- Mercury(II) fulminate
Mercury(II) fulminate Identifiers CAS number PubChem ChemSpider ChEBI Jmol-3D images Image 1 Properties Molecular formula Hg(CNO)2 Molar mass 284.624 g/mol Appearance Grey Crystalline solid Density 4.43 g/cm3 Solubility in water slightly soluble Solubility soluble in ethanol, ammonia Explosive data Shock sensitivity High Friction sensitivity High Explosive velocity 4250 m/s Hazards Main hazards Highly Toxic, Shock Sensitive Explosive Autoignition
180 °C (what is: /?)
Except where noted otherwise, data are given for materials in their standard state (at 25 °C, 100 kPa)
Mercury(II) fulminate, or Hg(CNO)2, is a primary explosive. It is highly sensitive to friction and shock. It is mainly used as a trigger for other explosives in percussion caps and blasting caps. Mercury(II) cyanate, though its formula is identical, has a different atomic arrangement; the cyanate and fulminate anions are isomers.
First used as a priming composition in small copper caps after the 1830s, mercury fulminate quickly replaced flints as a means to ignite black powder charges in muzzle loading firearms. Later, during the late 19th century and most of the 20th century, mercury fulminate or potassium chlorate became widely used in primers for self-contained rifle and pistol ammunition. Mercury fulminate has the distinct advantage over potassium chlorate of being non-corrosive, but it is known to weaken with time. Today, mercury fulminate has been replaced in primers by more efficient chemical substances. Those are non-corrosive, less toxic and more stable over time: lead azide, lead styphnate and tetrazene derivatives. In addition, none of these compounds replacing Hg(II) fulminate requires mercury for manufacture, supplies of which can be unreliable in wartime.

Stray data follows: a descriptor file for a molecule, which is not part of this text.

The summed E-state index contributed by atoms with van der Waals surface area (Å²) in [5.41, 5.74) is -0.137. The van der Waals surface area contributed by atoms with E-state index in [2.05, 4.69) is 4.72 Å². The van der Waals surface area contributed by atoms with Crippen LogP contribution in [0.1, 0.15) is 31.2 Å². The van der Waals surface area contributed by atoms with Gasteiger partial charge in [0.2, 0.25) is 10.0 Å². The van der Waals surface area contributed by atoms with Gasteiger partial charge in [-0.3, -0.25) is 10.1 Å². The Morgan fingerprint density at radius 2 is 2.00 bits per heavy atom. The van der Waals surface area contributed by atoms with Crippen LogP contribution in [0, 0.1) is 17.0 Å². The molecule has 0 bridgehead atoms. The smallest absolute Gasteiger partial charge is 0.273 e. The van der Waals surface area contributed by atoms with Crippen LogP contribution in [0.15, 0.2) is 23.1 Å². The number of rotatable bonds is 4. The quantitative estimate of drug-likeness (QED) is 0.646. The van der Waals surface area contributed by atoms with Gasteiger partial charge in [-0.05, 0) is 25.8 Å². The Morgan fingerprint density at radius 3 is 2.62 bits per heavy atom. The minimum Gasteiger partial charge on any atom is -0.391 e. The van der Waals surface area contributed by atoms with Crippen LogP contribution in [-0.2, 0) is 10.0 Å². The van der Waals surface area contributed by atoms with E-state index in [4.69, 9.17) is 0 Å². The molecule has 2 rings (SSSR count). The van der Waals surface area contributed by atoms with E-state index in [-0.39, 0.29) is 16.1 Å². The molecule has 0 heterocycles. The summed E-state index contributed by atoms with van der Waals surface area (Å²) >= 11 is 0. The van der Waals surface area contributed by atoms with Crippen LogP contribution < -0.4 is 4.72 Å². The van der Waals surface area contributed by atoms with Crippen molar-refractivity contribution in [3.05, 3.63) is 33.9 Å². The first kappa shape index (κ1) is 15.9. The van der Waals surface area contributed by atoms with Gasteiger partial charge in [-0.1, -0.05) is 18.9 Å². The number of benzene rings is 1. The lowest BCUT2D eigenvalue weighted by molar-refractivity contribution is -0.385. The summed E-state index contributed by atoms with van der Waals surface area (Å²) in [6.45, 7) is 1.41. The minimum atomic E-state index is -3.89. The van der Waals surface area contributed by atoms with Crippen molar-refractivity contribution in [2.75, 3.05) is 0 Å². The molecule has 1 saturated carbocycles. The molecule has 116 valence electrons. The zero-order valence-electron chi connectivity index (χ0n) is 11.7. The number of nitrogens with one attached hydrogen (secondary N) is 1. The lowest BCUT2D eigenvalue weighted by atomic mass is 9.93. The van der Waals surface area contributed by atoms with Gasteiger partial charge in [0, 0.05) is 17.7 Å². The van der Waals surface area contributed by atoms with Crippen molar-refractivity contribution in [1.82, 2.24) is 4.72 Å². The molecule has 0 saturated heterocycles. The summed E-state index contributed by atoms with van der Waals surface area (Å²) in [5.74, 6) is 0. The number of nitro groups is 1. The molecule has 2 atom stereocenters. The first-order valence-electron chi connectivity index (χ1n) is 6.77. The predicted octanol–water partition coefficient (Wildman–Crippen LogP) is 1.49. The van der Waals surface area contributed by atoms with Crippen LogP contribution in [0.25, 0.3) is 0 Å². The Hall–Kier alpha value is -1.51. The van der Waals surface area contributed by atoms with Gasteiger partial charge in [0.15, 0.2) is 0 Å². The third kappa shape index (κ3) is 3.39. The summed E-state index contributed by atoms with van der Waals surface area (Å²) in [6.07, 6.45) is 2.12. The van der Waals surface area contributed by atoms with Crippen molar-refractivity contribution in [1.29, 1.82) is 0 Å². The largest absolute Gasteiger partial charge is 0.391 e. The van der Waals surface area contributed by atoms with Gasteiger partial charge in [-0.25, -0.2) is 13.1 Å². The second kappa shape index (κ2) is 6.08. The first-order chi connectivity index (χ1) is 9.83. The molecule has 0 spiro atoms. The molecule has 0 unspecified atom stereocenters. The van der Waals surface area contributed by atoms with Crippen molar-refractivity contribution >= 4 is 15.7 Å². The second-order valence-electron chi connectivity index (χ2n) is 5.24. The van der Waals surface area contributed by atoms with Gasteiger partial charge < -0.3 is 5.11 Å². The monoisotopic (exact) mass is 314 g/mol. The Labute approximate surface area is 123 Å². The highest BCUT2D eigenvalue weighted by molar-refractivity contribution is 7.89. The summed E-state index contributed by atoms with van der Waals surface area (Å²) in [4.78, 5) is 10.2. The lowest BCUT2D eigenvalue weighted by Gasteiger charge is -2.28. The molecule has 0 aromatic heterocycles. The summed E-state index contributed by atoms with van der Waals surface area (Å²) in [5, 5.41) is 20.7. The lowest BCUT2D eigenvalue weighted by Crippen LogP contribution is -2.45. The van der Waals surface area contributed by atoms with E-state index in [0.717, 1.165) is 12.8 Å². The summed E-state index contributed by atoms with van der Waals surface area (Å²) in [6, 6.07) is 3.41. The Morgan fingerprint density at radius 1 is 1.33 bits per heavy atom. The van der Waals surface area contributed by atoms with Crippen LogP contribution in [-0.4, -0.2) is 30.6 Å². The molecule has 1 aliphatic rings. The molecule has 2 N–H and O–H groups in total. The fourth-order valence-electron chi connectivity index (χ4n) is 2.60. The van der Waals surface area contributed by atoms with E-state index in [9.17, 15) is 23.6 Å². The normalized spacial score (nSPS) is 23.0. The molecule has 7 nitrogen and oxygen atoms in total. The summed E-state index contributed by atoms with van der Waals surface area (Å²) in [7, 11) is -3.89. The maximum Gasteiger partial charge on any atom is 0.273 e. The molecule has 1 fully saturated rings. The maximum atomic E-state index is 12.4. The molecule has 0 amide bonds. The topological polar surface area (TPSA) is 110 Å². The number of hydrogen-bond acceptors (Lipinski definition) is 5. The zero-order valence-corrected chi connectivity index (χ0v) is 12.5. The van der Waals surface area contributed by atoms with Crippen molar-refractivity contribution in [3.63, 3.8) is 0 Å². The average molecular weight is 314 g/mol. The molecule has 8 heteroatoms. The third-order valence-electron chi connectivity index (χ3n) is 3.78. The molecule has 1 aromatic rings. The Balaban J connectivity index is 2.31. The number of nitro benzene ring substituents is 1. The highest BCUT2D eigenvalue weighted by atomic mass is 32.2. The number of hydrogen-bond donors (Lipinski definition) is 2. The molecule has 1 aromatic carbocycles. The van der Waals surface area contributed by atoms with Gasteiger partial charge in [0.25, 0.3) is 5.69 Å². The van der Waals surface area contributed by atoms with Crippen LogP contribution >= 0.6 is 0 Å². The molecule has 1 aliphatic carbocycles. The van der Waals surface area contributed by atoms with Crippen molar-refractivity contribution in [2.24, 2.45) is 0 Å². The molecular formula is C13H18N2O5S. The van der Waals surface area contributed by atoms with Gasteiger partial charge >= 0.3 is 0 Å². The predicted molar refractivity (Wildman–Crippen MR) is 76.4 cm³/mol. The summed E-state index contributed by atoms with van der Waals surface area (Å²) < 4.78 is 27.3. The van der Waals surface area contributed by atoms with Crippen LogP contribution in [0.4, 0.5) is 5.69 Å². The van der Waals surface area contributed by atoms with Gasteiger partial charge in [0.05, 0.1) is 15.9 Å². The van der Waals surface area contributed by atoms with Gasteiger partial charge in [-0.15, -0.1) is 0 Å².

Mercury(II) fulminate is prepared by dissolving mercury in nitric acid and adding ethanol to the solution. It was first prepared by Edward Charles Howard in 1800. The crystal structure of this compound was only determined in 2007.
- ^ Edward Howard (1800). "On a New Fulminating Mercury". Philosophical of the Royal Society of London 90 (1): 204–238. doi:10.1098/rstl.1800.0012.
- ^ W. Beck, J. Evers, M. Göbel, G. Oehlinger and T. M. Klapötke (2007). "The Crystal and Molecular Structure of Mercury Fulminate (Knallquecksilber)". Zeitschrift für anorganische und allgemeine Chemie 633 (9): 1417–1422. doi:10.1002/zaac.200700176.
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